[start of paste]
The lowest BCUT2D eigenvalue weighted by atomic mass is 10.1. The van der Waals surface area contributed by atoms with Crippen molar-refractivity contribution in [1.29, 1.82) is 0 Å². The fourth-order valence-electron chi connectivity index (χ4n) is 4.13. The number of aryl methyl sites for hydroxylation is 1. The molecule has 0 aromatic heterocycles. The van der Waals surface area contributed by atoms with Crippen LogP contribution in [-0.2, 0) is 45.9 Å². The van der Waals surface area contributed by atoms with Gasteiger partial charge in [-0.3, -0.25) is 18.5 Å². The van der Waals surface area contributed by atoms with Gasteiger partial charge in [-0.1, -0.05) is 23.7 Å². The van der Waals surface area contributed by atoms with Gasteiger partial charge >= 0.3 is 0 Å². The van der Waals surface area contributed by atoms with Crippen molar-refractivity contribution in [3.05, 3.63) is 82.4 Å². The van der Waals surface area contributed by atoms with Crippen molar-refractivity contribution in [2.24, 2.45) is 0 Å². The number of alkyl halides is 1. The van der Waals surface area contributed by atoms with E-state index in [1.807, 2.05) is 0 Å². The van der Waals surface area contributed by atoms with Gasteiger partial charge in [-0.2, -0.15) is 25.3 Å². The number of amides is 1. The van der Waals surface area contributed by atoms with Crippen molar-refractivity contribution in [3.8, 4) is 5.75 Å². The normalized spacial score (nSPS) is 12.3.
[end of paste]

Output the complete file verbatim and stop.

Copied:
The lowest BCUT2D eigenvalue weighted by atomic mass is 10.1. The van der Waals surface area contributed by atoms with Crippen molar-refractivity contribution in [1.29, 1.82) is 0 Å². The fourth-order valence-electron chi connectivity index (χ4n) is 4.13. The number of aryl methyl sites for hydroxylation is 1. The molecule has 0 aromatic heterocycles. The van der Waals surface area contributed by atoms with Crippen LogP contribution in [-0.2, 0) is 45.9 Å². The van der Waals surface area contributed by atoms with Gasteiger partial charge in [-0.3, -0.25) is 18.5 Å². The van der Waals surface area contributed by atoms with Gasteiger partial charge in [-0.1, -0.05) is 23.7 Å². The van der Waals surface area contributed by atoms with Gasteiger partial charge >= 0.3 is 0 Å². The van der Waals surface area contributed by atoms with Crippen molar-refractivity contribution in [3.05, 3.63) is 82.4 Å². The van der Waals surface area contributed by atoms with Crippen molar-refractivity contribution in [2.24, 2.45) is 0 Å². The number of alkyl halides is 1. The van der Waals surface area contributed by atoms with E-state index in [1.807, 2.05) is 0 Å². The van der Waals surface area contributed by atoms with Gasteiger partial charge in [-0.2, -0.15) is 25.3 Å². The number of amides is 1. The van der Waals surface area contributed by atoms with Crippen molar-refractivity contribution in [3.8, 4) is 5.75 Å². The normalized spacial score (nSPS) is 12.3.